Men make better cooks

Suresh Pattali
Filed on January 5, 2020

Men cook with their hearts; women do with their hands

"If you were not a writer, what would you become?" my daughter has posed this question to me countless times.

And every time, I've lied.  "A doctor," I'd say, in the hopes of inspiring her to become a good physician.
"Why do you always cook up the same lie?" she would confront me with a stare.

Cooking dinner the other day for visiting novelist Sreelatha, Vava raised the issue again. Throwing a couple of curry leaves and slit green chillies into the shrimp roast I was cooking, she added a new flavour to the old question: "So, a doctor or a chef?"

"A chef." This time, I was upfront.

"I thought as much. But why?"

"I have tried my hands at myriad things - from photography and painting to music - but I found cooking to be the most versatile and original art form. Photography was a passion I chased in my early life but gave up after several awards and when technology stole the fun out of it. Learning oil under a British teacher, I realised I did not have much spare time to spend on a canvas, though I did an exhibition in Singapore. And I wasn't patient enough to be a devoted sitar student."

"Dad, don't you think you had your finger in too many pies?"

"A profession is to fill your stomach, but a passion fills your soul. You achieve contentment when you balance both."

"Can I add that chopped tomato now?"

"Yes, please. In fact, life is like a culinary affair. Like a philosophical journey. You experiment with different flavours until it becomes a perfect dish that engages all your senses."

"Time to add the shrimps?"

"No, not yet. There's a time for everything, baby.  Obviously, you can't chase your passion when you are doing a professional course. So, you need to prioritise things. That doesn't mean you should give up your dreams forever. Look at the pan now. The onion is sautéed to golden brown, the curry leaves and chillis are still green, and the tomato is almost in puree form. Add a pinch of salt, turmeric and coriander powder and stir well."

"Dad, are you cooking or preaching?"

"Both, baby. Multitasking is a key to professional cooking. Have you noticed that the culinary world is male-dominated? Although women in the US graduate from culinary programmes at a rate of 5 to 4 over men, only 19 per cent of chefs in the F&B business are females. Have you thought about it? Can you add the shrimps now? Keep stirring."

"Because it's a monotonous job?"

"It's highly debatable with lots of grey areas. Longer working hours stretching up to 14 hours on your feet, family commitments and a male kitchen culture are cited as major reasons. But shall I tell you something? Don't call me gender-biased."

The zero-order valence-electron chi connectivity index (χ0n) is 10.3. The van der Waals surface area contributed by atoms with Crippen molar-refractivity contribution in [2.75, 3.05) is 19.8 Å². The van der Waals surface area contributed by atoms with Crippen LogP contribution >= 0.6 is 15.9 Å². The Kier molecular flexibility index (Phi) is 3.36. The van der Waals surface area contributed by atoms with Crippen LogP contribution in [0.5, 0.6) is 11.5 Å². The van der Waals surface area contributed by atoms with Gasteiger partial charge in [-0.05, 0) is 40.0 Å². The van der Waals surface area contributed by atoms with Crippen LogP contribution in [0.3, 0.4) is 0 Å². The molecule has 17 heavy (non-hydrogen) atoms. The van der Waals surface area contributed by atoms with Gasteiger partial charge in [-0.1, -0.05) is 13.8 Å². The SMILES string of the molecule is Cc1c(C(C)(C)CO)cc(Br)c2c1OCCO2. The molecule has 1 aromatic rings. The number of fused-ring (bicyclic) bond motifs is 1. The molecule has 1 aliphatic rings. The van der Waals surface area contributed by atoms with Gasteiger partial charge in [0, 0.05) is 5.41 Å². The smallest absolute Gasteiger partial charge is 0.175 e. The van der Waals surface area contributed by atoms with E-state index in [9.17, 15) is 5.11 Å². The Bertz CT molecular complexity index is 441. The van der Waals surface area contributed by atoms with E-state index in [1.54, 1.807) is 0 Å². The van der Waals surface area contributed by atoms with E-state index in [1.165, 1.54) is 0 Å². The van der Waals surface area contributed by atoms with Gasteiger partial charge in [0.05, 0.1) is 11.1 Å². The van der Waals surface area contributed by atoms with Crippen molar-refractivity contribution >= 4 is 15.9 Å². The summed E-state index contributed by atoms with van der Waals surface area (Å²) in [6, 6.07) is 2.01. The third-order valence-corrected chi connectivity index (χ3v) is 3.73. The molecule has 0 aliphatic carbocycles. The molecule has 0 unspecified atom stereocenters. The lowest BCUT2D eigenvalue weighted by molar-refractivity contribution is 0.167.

"Tell me, dad."

"OK, now pour half a cup of water and stir well. The point is men make better cooks. Everyone craves for mama's food but secretly fancy and admire dad's cooking. You know why?"

"True, big brother and I still die for your good old butter chicken. It was so luscious... But go on - tell me why."
"Because we men cook with our hearts; women do with their hands. We marinate things in passion; they marinate in familial commitments."

"You are lucky Amma has gone out to get coriander leaves."

"Now cover the pan and bring to a simmer. What I hate is women make a big deal out of it. Food is a universal necessity, so people rise to the occasion for the sake of sustenance. It's true that I used to watch my mother cook, but she never let me do it because I am the only son and we grew up in a patriarchal system. But my life changed at the age of 22."

"What was the turning point?"

"When I went to Mumbai looking for work, I lived in a bachelors' den, where two unemployed youths cooked for nearly 15 others. Since they all left for work before 7am, the so-called cooks woke up at four to make breakfast and fill lunch boxes. I joined them for a week, rolling chapattis for four hours a day, after which I graduated to cooking lunch and dinner."

"The same with me, dad. No one taught me. I learned cooking during my seven years of solitude in India."

"Now taste the gravy for salt and spices. You can add chopped coriander leaves now."

"I am adding a little more salt; otherwise, it's perfect. By the way, what did you add when I turned to clean the table?"

"It's a secret every chef holds to his heart and won't let go of easily. Did you notice men finish cooking with an empty sink?"

Sreelatha came for dinner at the end of which her son asked at the door: "The shrimp roast was too good. Who was behind it?"
"We did it." A female chorus rose from behind my back. That's the icing on the cake for any male cook.
suresh@khaleejtimes.com



 
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